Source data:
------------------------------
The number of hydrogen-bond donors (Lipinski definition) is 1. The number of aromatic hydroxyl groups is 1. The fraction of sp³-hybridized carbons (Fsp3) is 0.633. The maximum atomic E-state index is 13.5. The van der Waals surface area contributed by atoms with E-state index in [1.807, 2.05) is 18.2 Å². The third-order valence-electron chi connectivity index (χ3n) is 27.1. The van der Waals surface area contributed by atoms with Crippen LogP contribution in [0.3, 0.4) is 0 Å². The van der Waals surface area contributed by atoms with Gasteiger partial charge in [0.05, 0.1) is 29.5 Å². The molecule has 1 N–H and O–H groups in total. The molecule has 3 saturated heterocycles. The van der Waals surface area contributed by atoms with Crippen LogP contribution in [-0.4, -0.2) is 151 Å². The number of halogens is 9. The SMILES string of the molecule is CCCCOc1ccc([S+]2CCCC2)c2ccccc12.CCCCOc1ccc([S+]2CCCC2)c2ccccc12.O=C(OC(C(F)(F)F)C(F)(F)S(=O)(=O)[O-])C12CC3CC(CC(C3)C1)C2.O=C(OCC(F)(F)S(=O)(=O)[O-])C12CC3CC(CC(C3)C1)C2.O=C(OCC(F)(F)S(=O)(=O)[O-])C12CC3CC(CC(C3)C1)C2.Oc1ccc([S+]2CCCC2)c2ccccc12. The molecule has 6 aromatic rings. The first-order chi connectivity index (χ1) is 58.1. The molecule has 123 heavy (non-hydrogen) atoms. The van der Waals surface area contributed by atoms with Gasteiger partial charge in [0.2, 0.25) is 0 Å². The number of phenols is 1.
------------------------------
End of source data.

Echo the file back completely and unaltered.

The number of hydrogen-bond donors (Lipinski definition) is 1. The number of aromatic hydroxyl groups is 1. The fraction of sp³-hybridized carbons (Fsp3) is 0.633. The maximum atomic E-state index is 13.5. The van der Waals surface area contributed by atoms with E-state index in [1.807, 2.05) is 18.2 Å². The third-order valence-electron chi connectivity index (χ3n) is 27.1. The van der Waals surface area contributed by atoms with Crippen LogP contribution in [0.3, 0.4) is 0 Å². The van der Waals surface area contributed by atoms with Gasteiger partial charge in [0.05, 0.1) is 29.5 Å². The molecule has 1 N–H and O–H groups in total. The molecule has 3 saturated heterocycles. The van der Waals surface area contributed by atoms with Crippen LogP contribution in [-0.4, -0.2) is 151 Å². The number of halogens is 9. The SMILES string of the molecule is CCCCOc1ccc([S+]2CCCC2)c2ccccc12.CCCCOc1ccc([S+]2CCCC2)c2ccccc12.O=C(OC(C(F)(F)F)C(F)(F)S(=O)(=O)[O-])C12CC3CC(CC(C3)C1)C2.O=C(OCC(F)(F)S(=O)(=O)[O-])C12CC3CC(CC(C3)C1)C2.O=C(OCC(F)(F)S(=O)(=O)[O-])C12CC3CC(CC(C3)C1)C2.Oc1ccc([S+]2CCCC2)c2ccccc12. The molecule has 6 aromatic rings. The first-order chi connectivity index (χ1) is 58.1. The molecule has 123 heavy (non-hydrogen) atoms. The van der Waals surface area contributed by atoms with Gasteiger partial charge in [0.2, 0.25) is 0 Å². The number of phenols is 1.